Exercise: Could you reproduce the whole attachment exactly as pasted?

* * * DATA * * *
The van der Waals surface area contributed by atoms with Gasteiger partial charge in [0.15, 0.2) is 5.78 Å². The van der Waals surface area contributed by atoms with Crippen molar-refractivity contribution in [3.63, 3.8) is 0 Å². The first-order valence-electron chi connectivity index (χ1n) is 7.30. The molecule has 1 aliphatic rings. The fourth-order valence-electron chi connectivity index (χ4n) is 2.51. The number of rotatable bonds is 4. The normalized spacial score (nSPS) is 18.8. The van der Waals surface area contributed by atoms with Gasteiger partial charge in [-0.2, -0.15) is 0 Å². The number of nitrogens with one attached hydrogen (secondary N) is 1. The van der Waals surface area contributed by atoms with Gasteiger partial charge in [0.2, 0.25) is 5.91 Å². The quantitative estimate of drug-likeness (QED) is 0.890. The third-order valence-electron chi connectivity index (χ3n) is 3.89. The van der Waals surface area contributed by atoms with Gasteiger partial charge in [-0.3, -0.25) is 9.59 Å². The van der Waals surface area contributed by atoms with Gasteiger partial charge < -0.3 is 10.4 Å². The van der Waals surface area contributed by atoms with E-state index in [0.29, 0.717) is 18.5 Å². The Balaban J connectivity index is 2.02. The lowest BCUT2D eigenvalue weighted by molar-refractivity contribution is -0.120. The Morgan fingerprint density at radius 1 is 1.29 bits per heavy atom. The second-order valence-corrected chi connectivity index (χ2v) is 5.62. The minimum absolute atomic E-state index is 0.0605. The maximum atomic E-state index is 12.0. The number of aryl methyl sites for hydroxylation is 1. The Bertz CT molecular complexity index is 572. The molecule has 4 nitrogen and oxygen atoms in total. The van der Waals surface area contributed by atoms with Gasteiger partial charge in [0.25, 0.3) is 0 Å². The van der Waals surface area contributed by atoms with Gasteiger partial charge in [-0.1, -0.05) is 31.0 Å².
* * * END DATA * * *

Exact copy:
The van der Waals surface area contributed by atoms with Gasteiger partial charge in [0.15, 0.2) is 5.78 Å². The van der Waals surface area contributed by atoms with Crippen molar-refractivity contribution in [3.63, 3.8) is 0 Å². The first-order valence-electron chi connectivity index (χ1n) is 7.30. The molecule has 1 aliphatic rings. The fourth-order valence-electron chi connectivity index (χ4n) is 2.51. The number of rotatable bonds is 4. The normalized spacial score (nSPS) is 18.8. The van der Waals surface area contributed by atoms with Gasteiger partial charge in [-0.2, -0.15) is 0 Å². The number of nitrogens with one attached hydrogen (secondary N) is 1. The van der Waals surface area contributed by atoms with Gasteiger partial charge in [0.2, 0.25) is 5.91 Å². The quantitative estimate of drug-likeness (QED) is 0.890. The third-order valence-electron chi connectivity index (χ3n) is 3.89. The van der Waals surface area contributed by atoms with Gasteiger partial charge in [-0.3, -0.25) is 9.59 Å². The van der Waals surface area contributed by atoms with Gasteiger partial charge < -0.3 is 10.4 Å². The van der Waals surface area contributed by atoms with E-state index in [0.29, 0.717) is 18.5 Å². The Balaban J connectivity index is 2.02. The lowest BCUT2D eigenvalue weighted by molar-refractivity contribution is -0.120. The Morgan fingerprint density at radius 1 is 1.29 bits per heavy atom. The second-order valence-corrected chi connectivity index (χ2v) is 5.62. The minimum absolute atomic E-state index is 0.0605. The maximum atomic E-state index is 12.0. The number of aryl methyl sites for hydroxylation is 1. The Bertz CT molecular complexity index is 572. The molecule has 4 nitrogen and oxygen atoms in total. The van der Waals surface area contributed by atoms with Gasteiger partial charge in [0.25, 0.3) is 0 Å². The van der Waals surface area contributed by atoms with Gasteiger partial charge in [-0.1, -0.05) is 31.0 Å².